COIMBATORE: The bailout package announced by the central government for the sugar industry will help in clearing only 40% of cane arrears, ratings agency Crisil has estimated. Cane arrears stood at a record Rs 22,000 crore at the end of May.
The cabinet on Thursday approved a number of measures, with a total outlay of Rs 7,000 crore, to address the liquidity issues of sugar mills and enable payment of accumulated arrears to farmers.
“The bailout package, though well intended, does nothing to address the structural issues that have plagued the industry, the most acute being non-linkage of sugarcane prices to end-product realisations,” Crisil said.
Creating a buffer stock and fixing a minimum ex-factory price for sugar will help improve the cash flows of corporate mills to the extent of Rs 3,500-4,000 crore or Rs 9,100 crore for the industry over the next one year, which would only account for about 40% of the current cane arrears,” the agency estimated.
“Worryingly, with the supply surplus situation anticipated to continue in SS (sugar season) 2019 as well, a further build up in arrears cannot be ruled out. The offer of financial support to mills for setting up distillery capacity is unlikely to find many takers, given the financial situation of the industry,” Crisil stated.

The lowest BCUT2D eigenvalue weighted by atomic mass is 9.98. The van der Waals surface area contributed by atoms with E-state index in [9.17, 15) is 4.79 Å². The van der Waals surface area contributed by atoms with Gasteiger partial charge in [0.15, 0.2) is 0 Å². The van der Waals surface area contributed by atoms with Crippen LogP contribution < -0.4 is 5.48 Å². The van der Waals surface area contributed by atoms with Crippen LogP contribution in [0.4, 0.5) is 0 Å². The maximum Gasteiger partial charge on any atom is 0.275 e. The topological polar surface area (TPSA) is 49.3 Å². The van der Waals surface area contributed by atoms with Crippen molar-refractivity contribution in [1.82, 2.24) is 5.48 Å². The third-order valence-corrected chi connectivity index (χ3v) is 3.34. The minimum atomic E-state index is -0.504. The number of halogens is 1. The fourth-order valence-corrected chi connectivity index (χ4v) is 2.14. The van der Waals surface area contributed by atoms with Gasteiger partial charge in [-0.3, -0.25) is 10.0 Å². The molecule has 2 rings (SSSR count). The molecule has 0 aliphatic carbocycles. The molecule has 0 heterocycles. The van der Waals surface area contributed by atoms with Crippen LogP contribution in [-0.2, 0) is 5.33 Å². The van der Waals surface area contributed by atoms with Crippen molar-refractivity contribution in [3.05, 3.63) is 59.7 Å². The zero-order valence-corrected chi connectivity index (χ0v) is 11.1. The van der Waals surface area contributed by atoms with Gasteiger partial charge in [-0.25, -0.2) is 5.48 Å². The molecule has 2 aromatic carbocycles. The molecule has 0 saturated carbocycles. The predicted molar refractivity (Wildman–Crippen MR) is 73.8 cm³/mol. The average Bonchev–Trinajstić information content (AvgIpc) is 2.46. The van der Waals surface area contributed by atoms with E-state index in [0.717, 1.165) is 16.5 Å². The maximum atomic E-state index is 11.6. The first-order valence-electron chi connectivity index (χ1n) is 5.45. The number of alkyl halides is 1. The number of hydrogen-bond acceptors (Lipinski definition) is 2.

The government said the minimum domestic selling price of white/ refined sugar would be fixed at the mill gate, initially at Rs 29 per kg, which can be revised subsequently based on revisions in fair and remunerative prices (FRP) and other considerations.
The measures are aimed at creating a buffer stock of 30 lakh tonne for a year entailing an estimated expenditure of Rs 1,175 crore towards inventory carrying cost. The quarterly reimbursements would be credited to farmer accounts against mill arrears.
The government has also agreed to bear a maximum interest subvention of Rs 1,332 crore over five years (including a one-year moratorium) on bank loans of Rs 4,440 crore to be sanctioned over three years based on a scheme formulated by the department of food and public distribution.’
During the 2018 sugar season (October-September) production is estimated to have risen by a sharp 48% to 31.5 million tonne (MT). Production in SS 2019 is also expected to be higher, at 32 MT, due to the increase in acreage. In anticipation of this, sugar prices have dropped sharply from Rs 37 per kg on an average in SS 2017 to Rs 26 per kg in June 2018.